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Author Riss, M.
Source CiteSeerX
Content type Text
File Format PDF
Subject Domain (in DDC) Computer science, information & general works ♦ Data processing & computer science
Subject Keyword Eighteenth Century View ♦ Different Viewpoint ♦ New Philosophical Idea ♦ New Synthesis ♦ John Wesley ♦ Faith Versus Reason ♦ Scientific Revolution ♦ Thought Form ♦ Mere Machine ♦ Utilized Scientific Advance ♦ Perceive Reality ♦ Human Imagination ♦ Western World ♦ Natural Philosopher ♦ Eighteenth Century Britain ♦ Eighteenth Century ♦ Subject Versus Object ♦ World View ♦ Rational Calculation
Abstract During the scientific revolution of the seventeenth and eighteenth centuries, the western world began to perceive reality as, in some way, separate from the self. The kind of truth that was sought prior to Descartes differed from that generally sought afterward. Explanations of why things were as they were became less interesting, while people became preoccupied with explanations of how they happened. Nevertheless, some theologians and "natural philosophers " of eighteenth century Britain were able to blend elements of these different viewpoints, combining differing world views. John Wesley, for example, genuinely respected and eagerly utilized scientific advances and new philosophical ideas, yet he used many of the thought forms of his day to create new syntheses. Marrying empiricism and rationalism in such as way as to inspire human imagination to an understanding which cannot be attained by rational calculation or logic in and of itself, Wesley and others like him were able to preserve a place for humanity in the larger context of the universe in which humans were neither mere machines nor objects. They thus did much to avoid bifurcation between such polarities as subject versus object, faith versus reason, or teleology versus ontology.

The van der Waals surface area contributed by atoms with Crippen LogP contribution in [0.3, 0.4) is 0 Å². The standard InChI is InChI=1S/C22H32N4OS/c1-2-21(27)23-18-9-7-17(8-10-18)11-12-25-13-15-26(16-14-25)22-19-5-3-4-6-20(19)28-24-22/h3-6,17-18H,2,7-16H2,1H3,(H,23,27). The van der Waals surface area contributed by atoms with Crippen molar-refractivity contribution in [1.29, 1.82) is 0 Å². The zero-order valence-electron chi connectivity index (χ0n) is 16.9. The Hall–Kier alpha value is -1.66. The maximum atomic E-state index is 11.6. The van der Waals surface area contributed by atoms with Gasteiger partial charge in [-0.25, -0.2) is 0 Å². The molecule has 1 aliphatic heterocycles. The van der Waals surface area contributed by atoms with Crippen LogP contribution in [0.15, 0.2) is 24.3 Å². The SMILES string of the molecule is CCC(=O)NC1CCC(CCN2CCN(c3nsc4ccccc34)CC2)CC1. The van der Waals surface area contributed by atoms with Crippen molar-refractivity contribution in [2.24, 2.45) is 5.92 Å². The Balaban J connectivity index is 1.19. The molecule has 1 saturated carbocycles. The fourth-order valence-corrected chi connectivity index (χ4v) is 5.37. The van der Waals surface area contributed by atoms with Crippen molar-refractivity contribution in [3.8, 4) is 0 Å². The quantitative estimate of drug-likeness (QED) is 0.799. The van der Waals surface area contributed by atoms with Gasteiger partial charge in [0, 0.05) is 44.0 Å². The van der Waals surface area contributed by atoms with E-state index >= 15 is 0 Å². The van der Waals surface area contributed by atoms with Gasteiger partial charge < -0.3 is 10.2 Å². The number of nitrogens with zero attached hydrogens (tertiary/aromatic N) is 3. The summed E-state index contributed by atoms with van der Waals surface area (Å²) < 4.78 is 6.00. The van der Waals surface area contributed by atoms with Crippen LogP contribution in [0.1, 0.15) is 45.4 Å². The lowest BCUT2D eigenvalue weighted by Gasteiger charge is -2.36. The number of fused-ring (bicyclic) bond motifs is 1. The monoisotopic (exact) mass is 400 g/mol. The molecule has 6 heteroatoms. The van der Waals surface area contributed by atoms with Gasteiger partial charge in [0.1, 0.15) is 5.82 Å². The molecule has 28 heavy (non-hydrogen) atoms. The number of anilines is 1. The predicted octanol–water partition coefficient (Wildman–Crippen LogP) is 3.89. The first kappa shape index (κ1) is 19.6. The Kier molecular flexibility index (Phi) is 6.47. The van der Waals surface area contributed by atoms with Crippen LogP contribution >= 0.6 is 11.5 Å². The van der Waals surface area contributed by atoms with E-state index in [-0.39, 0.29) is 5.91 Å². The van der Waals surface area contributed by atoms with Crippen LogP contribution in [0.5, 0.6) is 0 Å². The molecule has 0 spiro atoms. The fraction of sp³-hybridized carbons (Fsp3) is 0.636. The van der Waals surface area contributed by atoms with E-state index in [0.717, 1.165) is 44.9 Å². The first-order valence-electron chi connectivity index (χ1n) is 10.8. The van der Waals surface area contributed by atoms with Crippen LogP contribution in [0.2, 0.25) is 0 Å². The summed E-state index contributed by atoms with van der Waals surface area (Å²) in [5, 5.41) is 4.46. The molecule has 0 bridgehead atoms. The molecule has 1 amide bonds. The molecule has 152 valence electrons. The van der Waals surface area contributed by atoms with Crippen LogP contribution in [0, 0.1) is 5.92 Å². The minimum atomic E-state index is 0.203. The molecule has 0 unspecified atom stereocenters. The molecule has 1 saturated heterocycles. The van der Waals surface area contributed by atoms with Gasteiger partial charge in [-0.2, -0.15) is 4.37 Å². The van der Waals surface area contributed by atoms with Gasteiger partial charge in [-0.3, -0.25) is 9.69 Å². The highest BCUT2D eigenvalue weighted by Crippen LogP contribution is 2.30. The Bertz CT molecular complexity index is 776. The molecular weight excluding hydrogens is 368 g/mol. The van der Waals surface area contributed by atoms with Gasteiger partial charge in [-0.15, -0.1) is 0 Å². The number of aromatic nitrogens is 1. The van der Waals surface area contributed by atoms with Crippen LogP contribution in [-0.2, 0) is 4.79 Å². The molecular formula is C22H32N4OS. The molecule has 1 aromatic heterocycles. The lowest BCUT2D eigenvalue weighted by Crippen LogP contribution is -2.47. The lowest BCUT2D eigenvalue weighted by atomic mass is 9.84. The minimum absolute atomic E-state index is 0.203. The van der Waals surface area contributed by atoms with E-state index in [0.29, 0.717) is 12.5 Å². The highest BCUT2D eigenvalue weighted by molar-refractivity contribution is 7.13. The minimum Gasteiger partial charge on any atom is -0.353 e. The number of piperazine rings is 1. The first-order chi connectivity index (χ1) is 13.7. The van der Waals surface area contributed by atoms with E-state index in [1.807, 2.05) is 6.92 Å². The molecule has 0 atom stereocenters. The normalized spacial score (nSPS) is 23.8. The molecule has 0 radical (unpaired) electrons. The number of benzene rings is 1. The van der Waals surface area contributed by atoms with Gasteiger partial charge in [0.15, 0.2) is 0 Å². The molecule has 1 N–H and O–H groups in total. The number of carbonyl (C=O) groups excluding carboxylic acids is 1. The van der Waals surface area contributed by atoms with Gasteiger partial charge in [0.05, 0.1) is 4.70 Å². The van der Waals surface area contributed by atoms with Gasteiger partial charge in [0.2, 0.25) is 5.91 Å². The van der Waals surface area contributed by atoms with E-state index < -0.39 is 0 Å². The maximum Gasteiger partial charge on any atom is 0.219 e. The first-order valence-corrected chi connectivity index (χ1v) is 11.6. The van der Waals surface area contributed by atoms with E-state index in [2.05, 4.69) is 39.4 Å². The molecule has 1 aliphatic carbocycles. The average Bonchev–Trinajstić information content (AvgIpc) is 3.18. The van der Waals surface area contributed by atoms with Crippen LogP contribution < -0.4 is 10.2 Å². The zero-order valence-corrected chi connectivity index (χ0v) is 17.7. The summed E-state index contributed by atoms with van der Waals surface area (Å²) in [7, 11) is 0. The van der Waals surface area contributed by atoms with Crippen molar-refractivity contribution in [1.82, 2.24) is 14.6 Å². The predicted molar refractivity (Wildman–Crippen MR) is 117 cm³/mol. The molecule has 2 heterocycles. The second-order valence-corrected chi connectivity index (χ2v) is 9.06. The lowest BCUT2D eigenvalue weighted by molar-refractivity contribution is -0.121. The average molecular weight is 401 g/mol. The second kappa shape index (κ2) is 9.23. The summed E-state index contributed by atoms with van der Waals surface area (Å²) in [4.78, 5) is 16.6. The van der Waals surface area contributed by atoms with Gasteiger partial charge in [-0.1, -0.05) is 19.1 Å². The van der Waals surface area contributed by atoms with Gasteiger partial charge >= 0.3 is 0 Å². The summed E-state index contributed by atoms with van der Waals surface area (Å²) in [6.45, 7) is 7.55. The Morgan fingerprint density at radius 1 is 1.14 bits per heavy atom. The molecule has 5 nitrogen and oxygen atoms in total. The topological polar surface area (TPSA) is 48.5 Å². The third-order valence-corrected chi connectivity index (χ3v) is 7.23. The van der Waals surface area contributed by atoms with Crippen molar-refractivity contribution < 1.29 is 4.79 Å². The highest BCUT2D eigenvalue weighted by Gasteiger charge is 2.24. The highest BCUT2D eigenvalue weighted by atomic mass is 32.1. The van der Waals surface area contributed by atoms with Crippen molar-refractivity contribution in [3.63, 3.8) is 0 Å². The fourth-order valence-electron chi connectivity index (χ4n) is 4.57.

Educational Role Student ♦ Teacher
Age Range above 22 year
Educational Use Research
Education Level UG and PG ♦ Career/Technical Study